More of the SamuraiFrog-inspired madness shortly. You may find this article interesting: Many classic hits are secretly re-recorded. I remember buying a soul collection (3 CDs), and all but a half dozen tracks were by the original artists, but NOT the original tracks. Likewise with a Herman’s Hermits’ greatest hits collection. VERY disappointing when one discovers it; the ear knows.
50. Temptations: With A Lot O’ Soul (1967)
Usually, a Temptations album is under the direction of one producer, such as Smokey Robinson or Norman Whitfield. But this was a transitional time, which made the album more eclectic.
49. Beatles: White Album (1968)
Remember hearing it for the first time in the basement of the Unitarian church in Binghamton, NY.
48. Roberta Flack: Chapter Two (1970)
Three extraordinary songs out of the eight.
47. Doors: Waiting For The Sun (1968)
‘Hello, I Love You’ is the single, and the least interesting song on the album.
46. Cream: Goodbye (1969)
Album has three live songs, including the definitive version of ‘I’m So Glad’. It also features Badge, written by Clapton and George Harrison.
45. Janis Joplin: Pearl (1970)
Contains the posthumous #1 single Me and Bobby McGee. I was singing ‘Mercedes Benz’ at work around that time. and someone thought it was a Temptations song. Weird.
44. Aretha Franklin: Lady Soul (1968)
It was my sister’s album, so I played it less than it warranted.
43. Jefferson Airplane: Surrealistic Pillow (1967)
Their second album, with ‘White Rabbit.’
42. Neil Young: Everybody Knows This Is Nowhere (1969)
Two very long songs, but also my second favorite Neil song, Cinnamon Girl.
41. Vanilla Fudge: Vanilla Fudge (1967)
Great covers of the Beatles, Supremes, Zombies, Sonny & Cher.
40. Led Zeppelin: III (1970)
The worst-selling LZ album. I liked it because it was more mellow.
39. Four Tops: Reach Out (1967)
I believe it was my sister’s album.
38. Temptations: Psychedelic Shack (1970)
That’s where it’s at.
37. Supremes: Meet the Supremes (1962)
The first several singles from the former Primettes were commercial flops, but I enjoyed them, especially ‘Buttered Popcorn.’
36. Traffic: John Barleycorn Must Die (1970)
Was always ‘Glad’ to listen to this album.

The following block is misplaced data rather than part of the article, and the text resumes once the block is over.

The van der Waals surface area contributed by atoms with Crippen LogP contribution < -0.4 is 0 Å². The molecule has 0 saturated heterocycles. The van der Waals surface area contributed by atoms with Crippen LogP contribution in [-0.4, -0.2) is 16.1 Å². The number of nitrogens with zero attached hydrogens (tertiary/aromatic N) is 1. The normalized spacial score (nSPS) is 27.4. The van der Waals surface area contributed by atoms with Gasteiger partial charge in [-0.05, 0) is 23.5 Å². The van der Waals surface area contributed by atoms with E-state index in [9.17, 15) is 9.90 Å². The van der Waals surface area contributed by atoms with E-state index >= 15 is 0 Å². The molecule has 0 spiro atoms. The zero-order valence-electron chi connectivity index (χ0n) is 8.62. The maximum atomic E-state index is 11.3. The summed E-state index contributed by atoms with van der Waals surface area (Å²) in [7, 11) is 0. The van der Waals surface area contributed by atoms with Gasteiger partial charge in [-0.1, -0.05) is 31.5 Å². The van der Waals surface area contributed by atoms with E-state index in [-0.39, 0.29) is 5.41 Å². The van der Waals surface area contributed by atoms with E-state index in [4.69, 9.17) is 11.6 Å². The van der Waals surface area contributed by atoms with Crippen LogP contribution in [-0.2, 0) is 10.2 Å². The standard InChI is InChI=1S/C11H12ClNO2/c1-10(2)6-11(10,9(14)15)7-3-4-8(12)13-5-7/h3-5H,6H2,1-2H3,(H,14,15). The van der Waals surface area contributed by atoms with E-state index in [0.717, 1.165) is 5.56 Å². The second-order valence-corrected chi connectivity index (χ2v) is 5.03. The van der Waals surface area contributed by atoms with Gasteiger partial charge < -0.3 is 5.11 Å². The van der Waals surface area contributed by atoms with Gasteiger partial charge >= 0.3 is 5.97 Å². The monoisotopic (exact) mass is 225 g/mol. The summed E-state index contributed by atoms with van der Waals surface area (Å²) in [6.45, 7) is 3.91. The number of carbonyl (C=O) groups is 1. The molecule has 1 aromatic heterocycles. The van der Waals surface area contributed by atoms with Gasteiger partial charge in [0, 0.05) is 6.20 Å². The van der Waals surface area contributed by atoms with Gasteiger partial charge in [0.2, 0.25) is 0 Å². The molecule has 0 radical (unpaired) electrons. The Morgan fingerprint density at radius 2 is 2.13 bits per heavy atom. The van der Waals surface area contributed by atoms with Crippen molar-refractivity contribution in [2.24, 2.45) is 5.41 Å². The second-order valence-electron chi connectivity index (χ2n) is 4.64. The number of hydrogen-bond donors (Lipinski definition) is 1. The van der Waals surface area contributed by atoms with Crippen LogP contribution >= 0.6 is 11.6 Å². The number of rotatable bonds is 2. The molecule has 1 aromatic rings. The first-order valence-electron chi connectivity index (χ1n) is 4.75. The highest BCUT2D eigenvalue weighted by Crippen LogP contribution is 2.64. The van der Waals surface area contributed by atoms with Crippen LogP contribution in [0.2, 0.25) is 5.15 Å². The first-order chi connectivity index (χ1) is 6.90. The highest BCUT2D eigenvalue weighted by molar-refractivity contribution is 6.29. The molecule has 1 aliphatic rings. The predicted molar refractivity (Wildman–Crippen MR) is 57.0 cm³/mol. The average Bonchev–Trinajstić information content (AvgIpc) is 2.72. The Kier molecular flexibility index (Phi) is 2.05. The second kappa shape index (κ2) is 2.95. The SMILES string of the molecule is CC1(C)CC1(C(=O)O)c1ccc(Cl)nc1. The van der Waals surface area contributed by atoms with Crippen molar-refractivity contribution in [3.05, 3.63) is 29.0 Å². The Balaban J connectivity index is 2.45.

35. Jefferson Airplane: Volunteers (1969)
Heavily political, but also has the lovely ‘Good Shepherd.’
34. Judy Collins: Who Knows Where The Time Goes (1968)
My grade school friend Lois gave this to me on my 16th birthday. She said apologetically, “I don’t know if you’ll like it; it’s kinda countryish.” Yes, there is a pedal steel guitar on a couple of songs, but I liked it very much, thank you.
32. King Crimson: In The Court Of The Crimson King (1969)
I was in a mall in Oneonta, NY a few years ago and heard some really irritating remake of ‘21st Century Schizoid Man,’ a song I loved. Used to play it as loud as the neighborhood would bear.
31. Steppenwolf: Steppenwolf (1968)
This album contains ‘Born To Be Wild’ and ‘The Pusher’, both of which would end up on the Easy Rider soundtrack, but it is ‘The Ostrich’ that was the highlight for me. I forgot that I used to have a feature on this blog called Underplayed Vinyl.
30. Diana Ross and the Supremes: Love Child (1968)
The last good Supremes album, with ‘Keep An Eye’ and ‘Honey Bee’ standouts for me.
29. Paul McCartney: McCartney (1970)
It was like a home recording, Paul, with Linda, noodling about. Yet created my favorite Macca song ever, ‘Maybe I’m Amazed.’
28. Santana: Abraxas (1970)
The segue from ‘Black Magic Woman to Gypsy Queen’ was, well, magical, then followed by ‘Oye Como Va’. The second album, and the first after Woodstock.
27. Hair: Original Broadway Cast Recording (1968)
Played this so much on vinyl that I knew where all the pops and skips were.
26. James Taylor: Sweet Baby James (1970)
There was a law passed in 1971 that every college dorm room in the US HAD to have Carole King’s Tapestry and this album.